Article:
A shed or garage is not a good idea as it would be too dark, unless you supplement with a grow light. Close to the house on the south or west side to soak up some of the heat from the siding is a great idea.

I cannot find a picture of the home made version of the greenhouse I mention below, but this is very similar. You could buy something like this mini greenhouse, or build one, to put over your citrus tree in winter. Plug in the Christmas lights during cold nights and cold snaps, it will look festive and be perfectly happy in it’s warm little mini greenhouse. Use the greenhouse in spring for your seedlings.

I cannot find a picture of the home made version of the greenhouse I mention below, but this is very similar. You could buy something like this mini greenhouse, or build one, to put over your citrus tree in winter. Plug in the Christmas lights during cold nights and cold snaps, it will look festive and be perfectly happy in it’s warm little mini greenhouse. Use the greenhouse in spring for your seedlings.

KEEPING CITRUS WARM DURING A COLD SNAP

What to do with your tree if a cold snap threatens?

  1. Bring it in - If it is a smaller pot, simply bring it in for the night, or for as long as the cold snap lasts, then pop it back out again when temps are above 3°C. It can go in for the night and out for the day all winter long, if you have the patience for that.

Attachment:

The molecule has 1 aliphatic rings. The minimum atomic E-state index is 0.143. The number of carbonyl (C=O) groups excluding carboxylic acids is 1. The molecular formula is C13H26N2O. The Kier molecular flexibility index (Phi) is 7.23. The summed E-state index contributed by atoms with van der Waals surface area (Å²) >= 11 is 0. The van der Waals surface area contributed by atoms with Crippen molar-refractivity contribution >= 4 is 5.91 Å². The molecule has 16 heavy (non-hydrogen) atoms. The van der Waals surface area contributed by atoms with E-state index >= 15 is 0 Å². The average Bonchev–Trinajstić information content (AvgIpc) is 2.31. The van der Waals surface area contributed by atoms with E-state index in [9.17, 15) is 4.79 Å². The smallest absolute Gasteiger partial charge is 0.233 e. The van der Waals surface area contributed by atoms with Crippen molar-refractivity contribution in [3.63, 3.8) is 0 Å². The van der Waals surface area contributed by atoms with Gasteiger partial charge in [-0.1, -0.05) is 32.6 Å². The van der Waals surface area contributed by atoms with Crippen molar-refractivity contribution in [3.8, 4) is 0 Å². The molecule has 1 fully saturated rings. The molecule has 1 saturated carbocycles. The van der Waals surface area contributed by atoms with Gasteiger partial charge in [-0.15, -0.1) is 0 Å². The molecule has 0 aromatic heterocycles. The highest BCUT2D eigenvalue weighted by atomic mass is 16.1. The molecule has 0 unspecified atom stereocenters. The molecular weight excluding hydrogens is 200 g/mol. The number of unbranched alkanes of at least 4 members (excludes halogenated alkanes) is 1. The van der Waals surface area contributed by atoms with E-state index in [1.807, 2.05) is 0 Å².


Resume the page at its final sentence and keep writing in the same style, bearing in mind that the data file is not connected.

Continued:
2. Unheated greenhouse or hoop house - Run an extension cord to your greenhouse. Inside the greenhouse have a small heater, or a light stand with a couple of 100 watt lightbulbs in it, or a strand of Christmas lights around each tree. Plug in when night time temps are going to dip lower than 2°C.

  3. On the porch, wrapped in Christmas lights. - Wrap your trees in old-fashioned Christmas lights, not LED as they emit no heat. Plug them in during a cold snap and wrap with a frost blanket (white fabric) to retain the heat by the tree.

  4. Build a shelter - I know people who have built a 3 sided wood framed little ‘greenhouse’ that fits in snug by the house. They plug in the Christmas lights and fit the little greenhouse around the tree, snug against the wall of the house. The wooden (or pvc) frame is covered with either poly or the white frost fabric. With the protection of the inexpensive ‘greenhouse’ and the lights turned on, the tree will stay cozy and warm without great cost.